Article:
This Town Is Widely Known As The Prettiest In All Of England And It's A Total Must-Visit

Once you leave the city and into the countryside, a road trip around England continually delights with its picturesque towns and villages. Quaint hamlets with sleepy cottages, rural market towns, and atmospheric fishing harbors along the U.K.'s coast all modestly compete for the title of the prettiest. Picking a favorite is tough, but if you only have time to chalk off one during your visit, Castle Combe is often cited as the loveliest in the land.

The location is half the battle, and the incredibly Instagramable village gets bonus points for being fortunate enough to reside in one of the U.K.'s most cherished landscapes, the protected Cotswolds Area of Outstanding Natural Beauty. Castle Combe's photogenic reputation has made it a natural for the screen, hosting big Hollywood productions like Steven Spielberg's "War Horse" and the hit British TV series "Downton Abbey." Not that the locals are always happy about the exposure — explorer Sir Ranulph Fiennes once narrowly avoided jail time for plotting to help a friend from the village blow up a dam built for 1967's "Doctor Dolittle."

Located in the leafy county of Wiltshire and around a two-hour drive from The Big Smoke, Castle Combe is well-situated for a day trip if you're staying in London. Or, if you want to soak up the atmosphere a little longer and explore the surrounding area, plenty of cozy cottages and guest houses will make you feel right at home.

What makes Castle Combe so special?

Apart from a few street signs and other incongruously modern-day features, you'd be almost forgiven for thinking time stopped in Castle Combe around the 16th century. A settlement here dates back to 1086 when it was recorded in the Domesday Book as land belonging to Humphrey de l'Isle — the 33 houses comprised of five villagers, seven smallholders, five cottagers, 13 slaves, and three burgesses. Back then, it was called just plain old Combe until Reginald de Dunstanville built a stronghold on the hill overlooking the village in the 12th century. The castle is no longer there but lives on in the name we know today.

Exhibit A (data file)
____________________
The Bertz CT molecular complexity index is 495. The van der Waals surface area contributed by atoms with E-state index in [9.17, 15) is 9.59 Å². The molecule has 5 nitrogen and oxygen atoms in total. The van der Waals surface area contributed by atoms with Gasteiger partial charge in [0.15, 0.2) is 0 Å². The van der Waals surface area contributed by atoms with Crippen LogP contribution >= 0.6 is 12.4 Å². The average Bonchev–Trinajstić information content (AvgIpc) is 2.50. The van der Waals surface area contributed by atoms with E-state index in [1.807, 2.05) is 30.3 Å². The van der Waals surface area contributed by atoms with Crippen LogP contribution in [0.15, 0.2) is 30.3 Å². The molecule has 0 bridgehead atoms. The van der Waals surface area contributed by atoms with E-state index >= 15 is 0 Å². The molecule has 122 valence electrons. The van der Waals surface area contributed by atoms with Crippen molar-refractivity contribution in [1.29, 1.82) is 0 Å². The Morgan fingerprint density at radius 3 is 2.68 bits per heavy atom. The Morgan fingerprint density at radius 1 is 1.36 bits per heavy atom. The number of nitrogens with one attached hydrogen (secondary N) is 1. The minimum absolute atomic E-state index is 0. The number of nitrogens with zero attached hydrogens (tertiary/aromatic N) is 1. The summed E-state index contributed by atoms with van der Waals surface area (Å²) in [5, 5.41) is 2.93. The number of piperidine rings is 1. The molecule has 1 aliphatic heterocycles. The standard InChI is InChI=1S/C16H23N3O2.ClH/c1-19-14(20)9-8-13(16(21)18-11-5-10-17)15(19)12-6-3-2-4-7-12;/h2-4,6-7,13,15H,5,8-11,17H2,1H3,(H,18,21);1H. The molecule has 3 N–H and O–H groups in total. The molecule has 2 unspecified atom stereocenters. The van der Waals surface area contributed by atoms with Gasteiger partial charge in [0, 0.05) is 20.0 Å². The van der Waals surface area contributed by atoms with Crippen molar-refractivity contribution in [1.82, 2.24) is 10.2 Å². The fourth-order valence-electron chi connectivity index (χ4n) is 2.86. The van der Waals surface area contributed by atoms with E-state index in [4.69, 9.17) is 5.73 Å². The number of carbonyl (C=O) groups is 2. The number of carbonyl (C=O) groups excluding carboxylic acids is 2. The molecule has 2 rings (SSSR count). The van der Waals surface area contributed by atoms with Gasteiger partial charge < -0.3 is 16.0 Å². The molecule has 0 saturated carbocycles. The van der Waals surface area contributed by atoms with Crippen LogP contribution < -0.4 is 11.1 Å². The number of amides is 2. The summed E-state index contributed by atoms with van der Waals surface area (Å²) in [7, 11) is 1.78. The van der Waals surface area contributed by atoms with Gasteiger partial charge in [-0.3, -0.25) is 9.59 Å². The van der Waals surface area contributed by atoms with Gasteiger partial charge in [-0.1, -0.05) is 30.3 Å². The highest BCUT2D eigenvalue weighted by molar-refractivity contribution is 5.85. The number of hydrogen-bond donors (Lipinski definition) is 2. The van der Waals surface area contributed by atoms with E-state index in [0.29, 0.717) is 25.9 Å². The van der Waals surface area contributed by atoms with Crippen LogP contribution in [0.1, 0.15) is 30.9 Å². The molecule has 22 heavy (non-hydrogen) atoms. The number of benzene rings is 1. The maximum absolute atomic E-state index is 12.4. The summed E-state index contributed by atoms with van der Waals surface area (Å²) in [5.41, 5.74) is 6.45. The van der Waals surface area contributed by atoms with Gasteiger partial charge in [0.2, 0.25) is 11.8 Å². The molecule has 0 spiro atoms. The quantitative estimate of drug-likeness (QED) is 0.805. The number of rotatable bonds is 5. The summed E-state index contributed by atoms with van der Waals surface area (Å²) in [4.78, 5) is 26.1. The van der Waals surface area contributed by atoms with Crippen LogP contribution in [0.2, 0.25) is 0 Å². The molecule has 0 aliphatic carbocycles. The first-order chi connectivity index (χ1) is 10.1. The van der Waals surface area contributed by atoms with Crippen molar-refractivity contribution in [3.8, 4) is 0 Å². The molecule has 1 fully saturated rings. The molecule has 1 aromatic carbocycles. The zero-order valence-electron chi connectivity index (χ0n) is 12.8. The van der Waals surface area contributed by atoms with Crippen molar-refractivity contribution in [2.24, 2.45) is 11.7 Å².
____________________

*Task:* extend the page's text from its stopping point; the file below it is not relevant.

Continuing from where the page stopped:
In the 14th and 15th centuries,Castle Combe prospered as a marketplace and mill town, resulting in the construction of the handsome stone buildings that survive so gloriously today. Its boom time came to an end, however, when the level of the Bybrook River dropped, and the mills could no longer function. That was effectively when the village became frozen in time, as no new buildings have been constructed ever since. Now, the village is carefully preserved to maintain its ancient charm. Parking, for example, is strictly managed, and there are no overhead cables or satellite dishes in sight, helping to complete the illusion that you are taking a step back through the centuries as you stroll its famous streets.

Things do to in Castle Combe

For a small village of around 350 people, there are quite a few things to see and do in Castle Combe. The first activity on many people's lists is simply to wander through the streets, taking in the glorious old houses and visiting the medieval Market Cross that has been a focal point since the 14th century. Nearby is the Grade I listed St. Andrew's Church, where you will find one of the oldest working clocks in Britain and the final resting place of Sir Walter de Dunstanville, the local baron who fought in two crusades. Film buffs will no doubt want to grab a photo of the beautiful four-gabled Dower House, which stood in for Doctor Dolittle's digs in the original Hollywood movie.

Castle Combe is used to visitors and there are several great places to stop for a bite to eat or a drink. For a classic English Afternoon Tea, book ahead at The Old Rectory Pop-up Tearoom or grab some lunch and a pint at one of the pubs on the market square. The Castle Inn has been welcoming hungry and thirsty visitors since the 12th century while The White Hart is relatively modern — it opened its doors in the 16th century. Both have cozy rooms on offer and serve quality pub grub. If you really want to treat yourself, check your bank balance before reserving a table at The Manor House, a luxury five-star hotel with a Michelin-starred restaurant.